Half of all pregnant women infected with the novel coronavirus deliver their babies early and they may even pass the disease to their newborns, two small studies find.
In one study, researchers from China examined 33 newborns whose mothers had COVID-19, the disease caused by the virus, while pregnant.
Nearly 10 percent of the babies – three of them – were found to have the virus – including one that needed to be put on mechanical ventilation.
In the second study, looking at 32 pregnant women from China and Hong Kong, researchers found that 47 percent delivered their babies prematurely.
Worldwide, there are more than 463,000 people infected – including at least 73,000 in the US – and 21,100 people have died.
Researchers studied 33 babies born to women in Wuhan – where the novel coronavirus originated – who had the virus while pregnant. Pictured: Chinese baby diagnosed with the virus whose mother also had it
Of those newborns, just three, about 10 percent, were diagnosed with COVID-19. Pictured: A staff member attends to a baby with novel coronavirus at Wuhan Children’s Hospital, March 6
One of the infants, who was born prematurely, had severe complications and required mechanical ventilation and antibiotics. Pictured: Medical personnel test people for coronavirus in the parking lot outside Raymond James Stadium in Tampa, Florida, March 25
For the study, published in JAMA Pediatrics, the team examined the medical records of 33 newborns born to women with COVID-19.
All the women were recruited from Wuhan Children’s Hospital, in Wuhan – where the virus is believed to have originated.
Of the 33 babies, three – all males born by Cesarean section – were diagnosed with the virus.
All three babies had pneumonia, a major complication of COVID-19. However, only two had fevers, and the other had shortness of breath and respiratory distress syndrome.
The first baby was born at 40 weeks’ gestation and started experiencing lethargy and fever on day two.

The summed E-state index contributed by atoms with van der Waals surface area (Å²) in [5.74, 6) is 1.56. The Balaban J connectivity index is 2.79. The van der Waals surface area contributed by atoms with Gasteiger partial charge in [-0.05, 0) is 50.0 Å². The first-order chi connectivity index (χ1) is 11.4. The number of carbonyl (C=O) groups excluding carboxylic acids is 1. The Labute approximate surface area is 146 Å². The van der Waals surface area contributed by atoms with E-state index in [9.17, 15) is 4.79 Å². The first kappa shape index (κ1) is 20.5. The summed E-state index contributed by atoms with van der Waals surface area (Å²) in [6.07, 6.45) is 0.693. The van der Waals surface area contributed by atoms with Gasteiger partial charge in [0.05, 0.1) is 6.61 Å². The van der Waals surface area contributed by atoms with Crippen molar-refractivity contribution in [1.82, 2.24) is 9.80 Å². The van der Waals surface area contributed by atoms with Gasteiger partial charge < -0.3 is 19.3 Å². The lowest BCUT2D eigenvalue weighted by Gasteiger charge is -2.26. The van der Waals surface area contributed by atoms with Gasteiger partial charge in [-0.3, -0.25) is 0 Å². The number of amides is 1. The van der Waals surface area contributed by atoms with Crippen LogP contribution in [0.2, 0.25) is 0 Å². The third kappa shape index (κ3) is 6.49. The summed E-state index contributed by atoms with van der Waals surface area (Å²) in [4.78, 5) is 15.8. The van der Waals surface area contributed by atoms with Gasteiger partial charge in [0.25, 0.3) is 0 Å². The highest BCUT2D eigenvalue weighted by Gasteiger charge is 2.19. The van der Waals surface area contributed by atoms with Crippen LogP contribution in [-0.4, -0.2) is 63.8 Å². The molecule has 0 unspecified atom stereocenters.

After a chest scan showed signs of pneumonia, he tested positive for the virus. By day six, however, he was negative.
The second baby, born at 40 weeks’ and 4 days’ gestation, similarly began experiencing lethargy, fever and vomiting soon after being born.
He tested positive on day 2 for COVID-19 and by day 6, he was negative.
The third infant, born prematurely at 31 weeks’ and two days’ gestation, had several more health issues than the other two.
He required mechanical ventilation and antibiotics after contracting sepsis, a life-threatening condition in which the immune system attacks itself.
By day seven, he tested negative.
‘Consistent with previous studies, the clinical symptoms from 33 neonates with or at risk of COVID-19 were mild and outcomes were favorable,’ the authors wrote.
They added that of the three babies born with COVID-19, the most seriously ill infant ‘may have been symptomatic from prematurity, asphyxia, and sepsis’ rather than from viral infection.
The team says that, because doctors implemented strict infection control and prevention procedures during delivery, it’s likely that mother transmitted the virus to their babies either in the womb or in childbirth.
‘It is crucial to screen pregnant women and implement strict infection control measures, quarantine of infected mothers, and close monitoring of neonates at risk of COVID-19,’ the researchers write.
In the second study, an OB/GYN from West Virginia, said he saw an increase in premature births in study of about 32 women from China and Hong Kong.
‘There was an increase in the pre-term birth rate. It was at 47 percent in that study,’ Dr Brandon Lingenfelter, an OB/GYN at Princeton Community Hospital told WVNS.
‘While it was small, that’s what it looks like we’re getting the most reports of is pre-term delivery.’
Both reports come just days after a three-week-old baby in New York was confirmed as the youngest patient to be diagnosed with coronavirus in the US.
The infant was treated at NYU Winthrop Hospital in Mineola, on Long Island, for several days, but has since been released and is now recuperating at home.